Why AMD's Stock Rebound Won't Last

(Note: The author of this fundamental analysis is a financial writer and portfolio manager.)

Advanced Micro Devices Inc.’s (AMD) bull run may end soon. The stock has soared 27% in the last eight trading days, but technical analysis suggests that the stock may fall as much as 25% in the coming weeks. In total, that would be a more than 50% decline from its 2018 intraday high.

The negative technical forecast may stem from analysts slashing their earnings and revenue estimates for the coming quarter. Also, analysts are cutting estimates and price targets through 2020. 

AMD Chart

AMD data by YCharts

Filling The Gap

The chart shows that the stock has refilled a technical gap that was created two week ago when AMD reported weaker than expected third quarter results. Now that the technical gap has been refilled, the stock is likely to continue on its previous trend lower. It suggests the will retest their recent lows around $16 from its current price around $21.25.

Additionally, the relative strength index is now trending lower after reaching an overbought level of nearly 90, which is exceptionally high.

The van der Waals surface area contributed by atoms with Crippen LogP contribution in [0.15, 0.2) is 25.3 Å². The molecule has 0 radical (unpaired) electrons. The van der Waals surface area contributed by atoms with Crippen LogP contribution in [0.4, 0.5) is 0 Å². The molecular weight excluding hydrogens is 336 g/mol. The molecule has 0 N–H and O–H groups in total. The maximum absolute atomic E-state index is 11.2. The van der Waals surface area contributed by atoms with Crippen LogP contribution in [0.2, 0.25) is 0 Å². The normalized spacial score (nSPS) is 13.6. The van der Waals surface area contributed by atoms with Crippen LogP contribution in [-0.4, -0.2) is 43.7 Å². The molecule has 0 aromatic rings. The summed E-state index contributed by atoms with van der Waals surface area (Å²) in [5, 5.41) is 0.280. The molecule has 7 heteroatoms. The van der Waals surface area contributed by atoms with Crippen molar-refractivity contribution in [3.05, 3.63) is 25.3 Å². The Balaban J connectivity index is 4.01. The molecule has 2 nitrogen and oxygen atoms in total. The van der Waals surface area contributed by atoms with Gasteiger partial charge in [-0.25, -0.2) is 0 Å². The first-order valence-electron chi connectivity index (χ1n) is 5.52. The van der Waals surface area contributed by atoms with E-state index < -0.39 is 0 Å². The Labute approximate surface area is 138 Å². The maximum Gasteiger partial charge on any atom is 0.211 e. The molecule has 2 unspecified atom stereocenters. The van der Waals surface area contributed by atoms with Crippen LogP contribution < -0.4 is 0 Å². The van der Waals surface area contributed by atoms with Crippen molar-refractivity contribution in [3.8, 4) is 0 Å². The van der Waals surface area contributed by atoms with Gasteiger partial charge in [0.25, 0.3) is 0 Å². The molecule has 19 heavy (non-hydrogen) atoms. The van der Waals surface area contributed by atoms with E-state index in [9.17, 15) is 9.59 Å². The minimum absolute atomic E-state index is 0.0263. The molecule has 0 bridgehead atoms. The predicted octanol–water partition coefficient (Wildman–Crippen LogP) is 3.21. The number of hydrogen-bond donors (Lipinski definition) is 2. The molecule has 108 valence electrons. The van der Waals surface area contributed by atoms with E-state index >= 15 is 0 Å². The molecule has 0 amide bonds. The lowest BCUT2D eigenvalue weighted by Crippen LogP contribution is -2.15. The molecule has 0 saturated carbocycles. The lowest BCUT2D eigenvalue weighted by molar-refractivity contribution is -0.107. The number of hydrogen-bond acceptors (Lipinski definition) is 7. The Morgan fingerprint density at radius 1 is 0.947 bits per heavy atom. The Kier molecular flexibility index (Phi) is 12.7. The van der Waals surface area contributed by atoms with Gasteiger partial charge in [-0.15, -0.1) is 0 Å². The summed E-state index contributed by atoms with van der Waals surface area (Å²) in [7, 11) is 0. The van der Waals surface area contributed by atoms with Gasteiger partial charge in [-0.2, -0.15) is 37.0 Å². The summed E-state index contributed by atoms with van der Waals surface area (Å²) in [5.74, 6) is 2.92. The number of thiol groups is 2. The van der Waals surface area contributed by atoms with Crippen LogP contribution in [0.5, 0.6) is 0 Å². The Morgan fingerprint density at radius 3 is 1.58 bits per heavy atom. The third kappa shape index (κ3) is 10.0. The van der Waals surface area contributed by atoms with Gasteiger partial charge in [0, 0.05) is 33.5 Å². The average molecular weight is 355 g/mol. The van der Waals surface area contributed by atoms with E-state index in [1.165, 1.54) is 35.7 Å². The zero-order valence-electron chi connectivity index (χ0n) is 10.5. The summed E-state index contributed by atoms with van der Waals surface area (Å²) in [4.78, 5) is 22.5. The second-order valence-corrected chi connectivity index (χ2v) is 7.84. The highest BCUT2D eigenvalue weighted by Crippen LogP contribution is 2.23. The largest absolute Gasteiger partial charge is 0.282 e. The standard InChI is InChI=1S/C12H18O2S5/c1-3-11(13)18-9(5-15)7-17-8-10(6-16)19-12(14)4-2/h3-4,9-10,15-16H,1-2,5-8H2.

Slashing Estimates

The bearish chart is a stark indicator of what is expected to be a weak fourth quarter. Analysts have lowered their earnings estimates for the company by 17% over the past month, while revenue estimates have dropped 8%. Analysts now see revenue for the quarter falling 1%.

Full-year earnings estimates are also dropping for 2018 and the next two years. AMD EPS Estimates for Next Fiscal Year Chart

AMD EPS Estimates for Next Fiscal Year data by YCharts

AMD already is trading at a high 2019 PE ratio of 33, well above the sector average. That rich valuation will put even more downward pressure on the stock as revenue and earnings estimates fall. At the moment, there is no indication that this negative trend will change soon.

Michael Kramer is the Founder of Mott Capital Management LLC, a registered investment adviser, and the manager of the company’s actively managed, long-only Thematic Growth Portfolio. Kramer typically buys and holds stocks for a duration of three to five years. Click here for Kramer’s bio and his portfolio’s holdings. Information presented is for educational purposes only and does not intend to make an offer or solicitation for the sale or purchase of any specific securities, investments, or investment strategies. Investments involve risk and unless otherwise stated, are not guaranteed. Be sure to first consult with a qualified financial adviser and/or tax professional before implementing any strategy discussed herein. Upon request, the advisor will provide a list of all recommendations made during the past twelve months. Past performance is not indicative of future performance. 

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